Phil and I felt no crisis of faith when we told each other we no longer believed in a supernatural being. The bad midwife had freed us from magical thinking of religious ideologues. The good midwife had welcomed us into a vibrant world of natural wonder that had been here all along.

I think God happens between people

Aerialist Nik Wallenda balanced himself differently above this world of natural wonder. When he crossed the Grand Canyon in 2013, he walked one-quarter-mile on a half-inch cable 1500 feet in the air with no safety net. “Thank you, Jesus,” he said, his words recorded. “Lord, help this cable to calm down. I command it in your name. Praise you, praise you, Jesus.”

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I grew up talking to Jesus like that. Nik grew up walking on high wires since he was two like his mother, father, and extended family. Despite his strong belief, I knew Nik could not walk on water across the Colorado River. He would sink like a stone. Faith often works when you believe, but gravity always works, whether or not you believe.

When Phil and I told each other our thinking about God had changed, we felt a sense of relief. But when we tried to tell others, they gasped. No matter how gently we introduced the subject, it seemed like too much for some people we loved.

Later we understood how evolution had changed us in imperceptible increments over a long stretch of time. We were like fish that crawled onto land and, over eons, evolved into air-breathing, live-bearing, warm-blooded beings without knowing how that happened.

During millions more years, some returned to the sea, where legs morphed into flippers instead of fins. They became dolphins, whales, and manatees. But they remained warm-blooded and still breathed air. Their tails lay horizontally and moved up and down, the way legs had propelled their ancestors on land. They would never again be fish. Never again hold their tail fins vertically and swish them side-to-side. The change was irreversible.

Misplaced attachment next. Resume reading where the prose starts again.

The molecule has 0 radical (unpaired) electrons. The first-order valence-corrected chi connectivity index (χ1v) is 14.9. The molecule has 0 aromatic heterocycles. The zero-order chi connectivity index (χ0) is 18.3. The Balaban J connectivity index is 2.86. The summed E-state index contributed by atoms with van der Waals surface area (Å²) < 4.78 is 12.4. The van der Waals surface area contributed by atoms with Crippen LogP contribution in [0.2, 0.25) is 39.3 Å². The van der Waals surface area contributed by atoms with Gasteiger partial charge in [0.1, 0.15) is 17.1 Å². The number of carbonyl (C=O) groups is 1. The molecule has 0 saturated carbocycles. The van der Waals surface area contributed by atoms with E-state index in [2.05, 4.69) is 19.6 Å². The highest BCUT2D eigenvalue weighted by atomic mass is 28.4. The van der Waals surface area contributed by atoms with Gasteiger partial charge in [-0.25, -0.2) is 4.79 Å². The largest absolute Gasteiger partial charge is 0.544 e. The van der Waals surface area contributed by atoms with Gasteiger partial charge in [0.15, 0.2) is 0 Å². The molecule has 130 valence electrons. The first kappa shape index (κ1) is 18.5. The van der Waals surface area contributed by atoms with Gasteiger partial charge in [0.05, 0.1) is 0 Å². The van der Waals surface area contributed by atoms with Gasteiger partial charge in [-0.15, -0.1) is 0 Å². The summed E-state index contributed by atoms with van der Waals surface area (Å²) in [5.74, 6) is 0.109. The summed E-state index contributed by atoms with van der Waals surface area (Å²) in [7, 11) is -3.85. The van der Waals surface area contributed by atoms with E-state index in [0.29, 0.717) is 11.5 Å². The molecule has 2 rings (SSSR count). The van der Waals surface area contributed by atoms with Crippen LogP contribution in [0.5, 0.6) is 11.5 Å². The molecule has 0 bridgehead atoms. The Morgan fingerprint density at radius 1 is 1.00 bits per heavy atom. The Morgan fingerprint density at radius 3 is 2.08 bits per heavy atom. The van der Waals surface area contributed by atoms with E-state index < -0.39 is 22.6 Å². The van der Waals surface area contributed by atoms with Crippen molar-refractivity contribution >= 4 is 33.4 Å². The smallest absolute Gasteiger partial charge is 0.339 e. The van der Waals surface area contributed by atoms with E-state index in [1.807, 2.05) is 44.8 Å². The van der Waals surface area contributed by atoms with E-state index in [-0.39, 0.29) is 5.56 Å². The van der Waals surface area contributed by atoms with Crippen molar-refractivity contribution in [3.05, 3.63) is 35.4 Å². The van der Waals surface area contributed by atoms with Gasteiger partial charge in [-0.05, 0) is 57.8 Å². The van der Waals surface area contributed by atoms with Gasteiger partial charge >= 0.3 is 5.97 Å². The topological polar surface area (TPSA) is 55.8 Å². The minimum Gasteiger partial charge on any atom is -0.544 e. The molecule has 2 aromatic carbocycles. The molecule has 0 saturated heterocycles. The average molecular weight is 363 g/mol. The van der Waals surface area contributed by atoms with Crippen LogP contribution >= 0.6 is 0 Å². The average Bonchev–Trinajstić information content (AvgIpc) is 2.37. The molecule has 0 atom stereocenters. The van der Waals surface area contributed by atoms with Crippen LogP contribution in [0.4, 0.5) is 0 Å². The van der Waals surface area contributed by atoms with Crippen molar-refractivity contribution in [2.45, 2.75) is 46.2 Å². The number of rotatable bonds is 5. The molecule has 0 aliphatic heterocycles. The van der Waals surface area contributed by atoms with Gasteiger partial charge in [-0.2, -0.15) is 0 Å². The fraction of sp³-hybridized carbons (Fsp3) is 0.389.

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We had become secular Christians. Though deeply rooted in Christianity, Phil and I discovered that our growing edge was secular, not bound by old familiar creeds. We still value our kinship with many Christians, but we no longer believe that a self-aware supernatural being sent his only begotten son to die for us. We no longer believe a blood sacrifice will bring us everlasting life.

That gospel message saved my paternal grandfather around 1898. His own father succumbed to alcoholism and abandoned the family, leaving his teenage son to suffer a nervous breakdown. I still have the tract that brought my grandfather hope and healing. The same hope became a refuge for my mother at the age of five, because her mother had taught her how to talk to Jesus before she died, in 1914, giving birth to her fourth baby.

Neuroscience shows how our brains feed on messages of hope. Today, opioid addicts achieve sobriety with help from a Higher Power. Those liberating beliefs can atrophy into walls that separate people. Or they can evolve into bridges that connect them. Months into our marriage, Phil stretched my fundamentalism when he said: “I think God happens between people.”

Atheists can sound as smug and superior as fundamentalists. Creeds—or their adamant absence—can turn to concrete, crush our humanity, and sink this lifeboat we all share.

As much as Phil and I wish we could be together forever, we accept the scientific evidence. We belong to a species that dies. When our brain cells disintegrate, our unique identities will disappear.

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This truth makes our fleeting lives on planet Earth more precious than ever.